Globalization, however, has aggravated the squeeze being felt by U.S. blue-collar workers — the decline in manufacturing jobs, historically a bridge to the middle class, coupled with increasing competition from immigrant labor.

But passage of CAFTA has also been put at risk by the Bush administration's own protectionist actions.

Bush has certainly preached the virtues of free trade around the world. His administration has been forcefully pushing for a new global agreement lowering trade barriers and for a free trade zone encompassing all of the Americas, although these efforts aren't making much progress. And it has negotiated a series of bilateral and regional trade agreements such as CAFTA.

But its most substantive actions on trade have been protectionist. The Bush administration accepted a large expansion in U.S. agricultural subsidies. It imposed tariffs on steel and Canadian lumber. It has put one round of quotas on Chinese textiles and is contemplating a second. It has generally been reluctant to ease barriers to textile imports.

Even the administration's jawboning of China on its currency is best seen as a protectionist measure.

China has pegged its currency to the dollar, in effect importing U.S. monetary policy. This has enabled it to achieve price stability, one of the most difficult prerequisites to growth for developing countries to establish. China currently has an inflation rate of less than 2 percent, remarkable for such a fast-growing economy.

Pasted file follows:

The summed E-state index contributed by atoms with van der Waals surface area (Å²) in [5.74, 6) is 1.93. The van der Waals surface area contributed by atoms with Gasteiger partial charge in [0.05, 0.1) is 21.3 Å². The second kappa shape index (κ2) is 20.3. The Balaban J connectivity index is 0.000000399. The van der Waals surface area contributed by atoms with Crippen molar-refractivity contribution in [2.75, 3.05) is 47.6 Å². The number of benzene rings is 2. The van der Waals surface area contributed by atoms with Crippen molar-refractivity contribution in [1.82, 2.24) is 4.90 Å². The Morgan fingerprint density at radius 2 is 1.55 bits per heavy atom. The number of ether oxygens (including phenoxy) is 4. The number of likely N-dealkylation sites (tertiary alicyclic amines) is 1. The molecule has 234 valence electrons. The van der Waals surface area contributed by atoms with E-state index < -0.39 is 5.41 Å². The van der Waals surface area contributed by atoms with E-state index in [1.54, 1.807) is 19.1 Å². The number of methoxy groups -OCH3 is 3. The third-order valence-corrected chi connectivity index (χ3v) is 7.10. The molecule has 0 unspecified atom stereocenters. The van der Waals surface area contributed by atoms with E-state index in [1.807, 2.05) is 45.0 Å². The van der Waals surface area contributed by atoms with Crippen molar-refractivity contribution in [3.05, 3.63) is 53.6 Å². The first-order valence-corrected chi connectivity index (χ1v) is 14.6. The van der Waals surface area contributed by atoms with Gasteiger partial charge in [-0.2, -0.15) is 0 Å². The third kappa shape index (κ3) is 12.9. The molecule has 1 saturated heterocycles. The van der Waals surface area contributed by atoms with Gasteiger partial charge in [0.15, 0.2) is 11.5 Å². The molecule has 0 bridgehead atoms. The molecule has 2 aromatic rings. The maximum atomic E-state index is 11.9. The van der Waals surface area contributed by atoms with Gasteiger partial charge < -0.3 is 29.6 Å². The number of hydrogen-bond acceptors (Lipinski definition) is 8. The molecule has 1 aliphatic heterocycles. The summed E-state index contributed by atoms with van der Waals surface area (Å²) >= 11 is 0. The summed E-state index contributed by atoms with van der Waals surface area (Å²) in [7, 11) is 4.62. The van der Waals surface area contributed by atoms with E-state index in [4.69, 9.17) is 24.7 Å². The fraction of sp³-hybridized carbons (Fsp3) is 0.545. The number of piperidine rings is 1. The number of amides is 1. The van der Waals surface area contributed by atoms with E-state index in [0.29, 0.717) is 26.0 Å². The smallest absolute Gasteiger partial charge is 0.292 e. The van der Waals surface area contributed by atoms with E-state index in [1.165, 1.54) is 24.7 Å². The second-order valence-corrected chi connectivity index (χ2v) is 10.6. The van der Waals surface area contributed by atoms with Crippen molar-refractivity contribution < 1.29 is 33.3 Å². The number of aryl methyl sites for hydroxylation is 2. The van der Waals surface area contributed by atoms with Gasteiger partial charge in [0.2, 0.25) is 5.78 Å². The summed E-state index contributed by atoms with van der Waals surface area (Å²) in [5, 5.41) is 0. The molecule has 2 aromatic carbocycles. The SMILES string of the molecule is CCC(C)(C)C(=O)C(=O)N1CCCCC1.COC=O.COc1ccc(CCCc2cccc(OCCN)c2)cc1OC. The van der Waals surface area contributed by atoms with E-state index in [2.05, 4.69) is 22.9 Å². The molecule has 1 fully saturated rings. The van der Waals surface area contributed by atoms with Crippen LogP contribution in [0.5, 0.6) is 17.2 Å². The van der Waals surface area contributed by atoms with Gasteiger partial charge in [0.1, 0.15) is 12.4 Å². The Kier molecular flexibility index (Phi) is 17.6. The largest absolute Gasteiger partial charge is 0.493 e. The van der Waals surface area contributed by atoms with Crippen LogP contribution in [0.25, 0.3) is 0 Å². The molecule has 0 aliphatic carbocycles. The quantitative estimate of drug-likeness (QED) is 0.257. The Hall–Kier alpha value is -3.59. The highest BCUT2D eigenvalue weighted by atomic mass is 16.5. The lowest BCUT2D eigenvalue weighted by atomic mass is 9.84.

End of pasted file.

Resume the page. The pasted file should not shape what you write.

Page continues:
Comparable price stability without such a peg requires a politically independent central bank or currency board. Independent public institutions are simply not currently possible in a China that remains politically authoritarian. And the risks to the global economy of a China with an unstable currency greatly exceed the marginal gains American manufacturers might obtain from its appreciation.

The Bush administration's protectionist actions have undermined its ability to provide leadership on trade issues. Selling the benefits of trade to the developing world sounds hollow coming from a country that has erected barriers to agriculture and textiles, where developing countries can most easily compete. And makes it hard to argue that other industrialized countries shouldn't attempt to protect their domestic industries, when the United States is doing the same.

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The implications of a CAFTA defeat are significant. If Congress rejects such an innocuous agreement, the ability to kick-start a new global agreement will likely be extinguished. The reliability of the United States as a trading partner, already subject to doubt, will be even more in question.

Trade agreements often have to achieve come-from-behind victories, and usually do. There's a natural instinct in Congress to protect domestic industries. The beneficiaries of trade are more diffuse and not as well organized politically.

Victory usually involves executive-branch leadership making the case for the broader good and rallying what has historically been a bipartisan consensus in favor of the principle of free trade.

There's less of such a consensus in Congress on which to build. And the Bush administration is poorly positioned to make the case.

After all, every time the Bush administration has been faced with political risks for standing up for free trade — agriculture, steel, lumber, textiles — it has flinched.

How can it persuasively ask Congress to do otherwise?

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JWR contributor Robert Robb is a columnist for The Arizona Republic. Comment by clicking here.